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Hear, Hear?

Landmark Court of Appeal ruling could have far reaching consequences about the way musicians should be protected at their place of work.

  Not too loud now...

A Court of Appeal ruling that has seen the Royal Opera House lose its challenge over a case of a viola player whose hearing was irreparably damaged whilst playing in its pit orchestra, could well have far reaching consequences for all future stage performances — including brass band contests.

Acoustic shock

Although the full details of the decision of the Court of Appeal judges has yet to be published in the case of Christopher Goldscheider, who suffered 'acoustic shock' after sitting in front of the brass section of the Royal Opera House orchestra in a rehearsal of Wagner's 'Die Walkure', it is being described as a 'landmark ruling'.

The Opera House was supported in its challenge by the Association of British Orchestras, the Society of London Theatre and the UK Theatre Association, who argued that it could have 'disturbing implications' for all live music performances.

It stated that "all music making in the UK" may be curtailed in some way by the ruling.

Foreseeable and preventable

However, Sir Brian Leveson, who sat alongside Lord Justice Bean and Justice McCombe stated that for his part; "…I simply do not accept that this cataclysmic scenario represents a proper understanding of the consequences of the decision."

They ruled that Mr Goldscheider's injures were "… all foreseeable and reasonably preventable".

It was stated in the previous High Court judgment that the noise level experienced by him at the time exceeded 130 decibels, roughly the equivalent of a jet engine.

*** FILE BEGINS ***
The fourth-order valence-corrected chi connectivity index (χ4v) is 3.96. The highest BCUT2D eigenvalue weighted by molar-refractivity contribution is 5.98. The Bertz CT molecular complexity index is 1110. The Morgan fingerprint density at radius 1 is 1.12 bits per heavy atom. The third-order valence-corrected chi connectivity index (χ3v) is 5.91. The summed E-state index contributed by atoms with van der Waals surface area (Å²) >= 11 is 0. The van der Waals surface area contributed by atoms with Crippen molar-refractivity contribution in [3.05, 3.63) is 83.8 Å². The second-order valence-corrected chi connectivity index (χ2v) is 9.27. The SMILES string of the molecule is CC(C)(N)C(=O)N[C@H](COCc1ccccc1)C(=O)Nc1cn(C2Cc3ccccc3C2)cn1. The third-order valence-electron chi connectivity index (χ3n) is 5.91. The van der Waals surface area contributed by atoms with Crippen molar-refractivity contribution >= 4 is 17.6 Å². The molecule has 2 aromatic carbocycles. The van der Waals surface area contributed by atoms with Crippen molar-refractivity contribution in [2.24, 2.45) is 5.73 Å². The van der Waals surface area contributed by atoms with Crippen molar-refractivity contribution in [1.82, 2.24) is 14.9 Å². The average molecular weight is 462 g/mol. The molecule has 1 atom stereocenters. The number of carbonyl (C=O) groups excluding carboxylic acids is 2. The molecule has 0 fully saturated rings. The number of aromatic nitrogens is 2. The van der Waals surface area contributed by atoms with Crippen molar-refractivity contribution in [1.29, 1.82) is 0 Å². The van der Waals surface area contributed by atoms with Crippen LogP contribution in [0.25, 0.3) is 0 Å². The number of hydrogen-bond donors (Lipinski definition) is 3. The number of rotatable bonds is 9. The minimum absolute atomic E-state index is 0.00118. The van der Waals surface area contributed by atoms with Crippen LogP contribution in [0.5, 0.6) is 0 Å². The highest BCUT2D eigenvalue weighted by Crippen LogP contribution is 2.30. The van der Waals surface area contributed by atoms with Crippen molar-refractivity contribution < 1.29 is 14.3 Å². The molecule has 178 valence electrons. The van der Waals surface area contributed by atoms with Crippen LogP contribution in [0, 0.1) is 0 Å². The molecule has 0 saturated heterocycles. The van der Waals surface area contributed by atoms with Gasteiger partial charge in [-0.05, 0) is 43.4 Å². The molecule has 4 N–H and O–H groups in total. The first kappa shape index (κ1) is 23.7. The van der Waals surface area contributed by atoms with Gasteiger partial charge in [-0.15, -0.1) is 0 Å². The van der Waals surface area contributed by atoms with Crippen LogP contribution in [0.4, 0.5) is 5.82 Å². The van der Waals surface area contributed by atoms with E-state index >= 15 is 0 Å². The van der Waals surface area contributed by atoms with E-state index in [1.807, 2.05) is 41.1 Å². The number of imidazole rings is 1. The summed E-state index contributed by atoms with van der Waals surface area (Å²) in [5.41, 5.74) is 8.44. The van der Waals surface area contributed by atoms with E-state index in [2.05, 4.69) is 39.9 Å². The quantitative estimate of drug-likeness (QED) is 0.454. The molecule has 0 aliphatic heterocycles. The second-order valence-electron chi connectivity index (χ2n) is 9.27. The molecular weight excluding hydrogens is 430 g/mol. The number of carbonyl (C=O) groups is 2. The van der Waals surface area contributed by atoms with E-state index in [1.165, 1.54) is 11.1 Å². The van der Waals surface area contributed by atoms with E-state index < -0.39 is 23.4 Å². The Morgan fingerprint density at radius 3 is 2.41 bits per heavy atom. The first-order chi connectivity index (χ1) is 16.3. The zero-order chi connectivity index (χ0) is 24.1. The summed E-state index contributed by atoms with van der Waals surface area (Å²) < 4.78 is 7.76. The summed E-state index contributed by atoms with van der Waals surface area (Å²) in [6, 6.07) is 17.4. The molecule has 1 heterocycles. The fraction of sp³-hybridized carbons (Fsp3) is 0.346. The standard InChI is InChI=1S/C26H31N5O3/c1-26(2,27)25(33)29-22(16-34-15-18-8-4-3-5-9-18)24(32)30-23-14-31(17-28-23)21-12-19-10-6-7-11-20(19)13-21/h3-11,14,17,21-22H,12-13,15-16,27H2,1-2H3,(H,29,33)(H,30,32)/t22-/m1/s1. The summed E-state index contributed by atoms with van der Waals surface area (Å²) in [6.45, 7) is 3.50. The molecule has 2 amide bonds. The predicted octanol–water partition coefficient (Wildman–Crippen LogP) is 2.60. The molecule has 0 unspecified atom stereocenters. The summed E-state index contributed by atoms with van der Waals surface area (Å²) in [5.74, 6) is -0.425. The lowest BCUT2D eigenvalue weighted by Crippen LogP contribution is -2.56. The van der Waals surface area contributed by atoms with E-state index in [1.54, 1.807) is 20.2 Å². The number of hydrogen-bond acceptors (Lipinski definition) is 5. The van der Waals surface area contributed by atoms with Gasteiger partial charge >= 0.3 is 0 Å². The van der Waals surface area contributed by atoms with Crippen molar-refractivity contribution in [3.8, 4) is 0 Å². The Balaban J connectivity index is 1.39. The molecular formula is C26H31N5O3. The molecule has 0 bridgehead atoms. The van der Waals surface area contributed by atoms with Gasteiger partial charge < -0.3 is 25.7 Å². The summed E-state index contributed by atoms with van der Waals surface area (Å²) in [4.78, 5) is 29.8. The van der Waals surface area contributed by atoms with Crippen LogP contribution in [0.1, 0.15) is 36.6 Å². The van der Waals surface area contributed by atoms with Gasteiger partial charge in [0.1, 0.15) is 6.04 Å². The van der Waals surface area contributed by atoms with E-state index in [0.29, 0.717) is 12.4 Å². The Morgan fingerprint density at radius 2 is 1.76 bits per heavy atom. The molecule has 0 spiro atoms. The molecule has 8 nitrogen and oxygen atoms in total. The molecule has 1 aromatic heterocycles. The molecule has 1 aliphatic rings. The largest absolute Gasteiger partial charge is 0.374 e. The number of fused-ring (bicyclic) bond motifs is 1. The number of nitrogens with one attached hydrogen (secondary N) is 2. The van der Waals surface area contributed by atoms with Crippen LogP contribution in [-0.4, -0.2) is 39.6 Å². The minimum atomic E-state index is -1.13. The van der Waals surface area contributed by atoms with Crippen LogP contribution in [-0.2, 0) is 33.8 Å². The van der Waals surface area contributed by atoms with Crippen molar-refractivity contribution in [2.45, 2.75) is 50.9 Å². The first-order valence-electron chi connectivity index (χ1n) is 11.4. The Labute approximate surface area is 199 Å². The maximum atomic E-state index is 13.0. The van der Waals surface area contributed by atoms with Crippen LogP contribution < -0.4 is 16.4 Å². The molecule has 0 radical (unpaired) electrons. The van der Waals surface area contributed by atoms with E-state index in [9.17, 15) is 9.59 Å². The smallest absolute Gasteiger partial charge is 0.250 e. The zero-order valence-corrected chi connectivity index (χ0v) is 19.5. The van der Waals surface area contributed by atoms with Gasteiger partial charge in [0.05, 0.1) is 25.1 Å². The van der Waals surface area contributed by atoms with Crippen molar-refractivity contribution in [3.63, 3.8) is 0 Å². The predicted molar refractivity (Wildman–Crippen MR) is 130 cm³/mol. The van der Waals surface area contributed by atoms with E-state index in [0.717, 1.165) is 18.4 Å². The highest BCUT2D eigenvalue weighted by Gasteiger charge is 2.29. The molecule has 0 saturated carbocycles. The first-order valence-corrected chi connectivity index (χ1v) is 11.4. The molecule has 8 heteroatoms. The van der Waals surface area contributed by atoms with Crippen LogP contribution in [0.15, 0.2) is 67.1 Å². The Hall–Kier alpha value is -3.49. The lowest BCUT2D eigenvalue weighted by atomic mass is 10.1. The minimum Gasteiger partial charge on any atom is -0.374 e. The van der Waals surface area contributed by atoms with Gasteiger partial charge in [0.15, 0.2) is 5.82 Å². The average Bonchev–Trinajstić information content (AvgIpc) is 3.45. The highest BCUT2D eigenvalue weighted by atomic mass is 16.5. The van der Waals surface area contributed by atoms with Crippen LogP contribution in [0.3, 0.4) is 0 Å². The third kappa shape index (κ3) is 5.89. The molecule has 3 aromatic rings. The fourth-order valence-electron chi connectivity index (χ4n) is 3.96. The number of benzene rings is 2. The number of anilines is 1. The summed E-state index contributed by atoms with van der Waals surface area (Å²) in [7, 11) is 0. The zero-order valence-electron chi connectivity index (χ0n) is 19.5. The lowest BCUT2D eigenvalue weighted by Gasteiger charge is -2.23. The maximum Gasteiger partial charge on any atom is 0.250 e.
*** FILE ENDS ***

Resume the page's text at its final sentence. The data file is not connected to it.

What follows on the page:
Blew away myth

Whilst the judges backed the Opera House in its contention that the provision of ear defenders by players at all times in rehearsals and performances was not practicable, the BBC's legal correspondent Clive Coleman stated that the ruling, "...blew away the myth that orchestra spaces and live music venues are exempt from noise protection".

That was one that believed that a defence was available to employers under the Compensation Act as the product of making music was of such high artistic value, some noise damage to those producing it was acceptable.

He added: "The case effectively brings an orchestra space — or any live music venue for that matter — into line with other working environments such as a factory floor.

An orchestra space or gig venue becomes, if you like, a factory where noise is the end product rather than the by-product of an industrial process."

4BR understands that this could see concert promoters, organsiers and employers having to offer acoustic music stand shields to performers or single-use hearing protection ear plugs if requested4BR

Practicable steps

It was his understanding that, "Employers and organisers will now have to put processes in place to assess noise and anticipate sudden rises in noise levels. They will then have to take all reasonably practical steps to prevent injury resulting from the noise."

4BR understands that this could see concert promoters, organsiers and employers having to offer acoustic music stand shields to performers or single-use hearing protection ear plugs if requested.

Many professional orchestras and ensembles do offer this at present for rehearsals and performances.

A Health and Safety Executive report prepared in 2008 that looked specifically at hearing protection for musicians recommended that, "...Training on the selection and proper use of hearing protection is essential to ensure that the use of hearing protection is an effective method for controlling musicians' noise exposure."

It was stated that nearly 60% of musicians report some sport of hearing loss during their careers. Mr Goldscheider has been unable to work since 2014.

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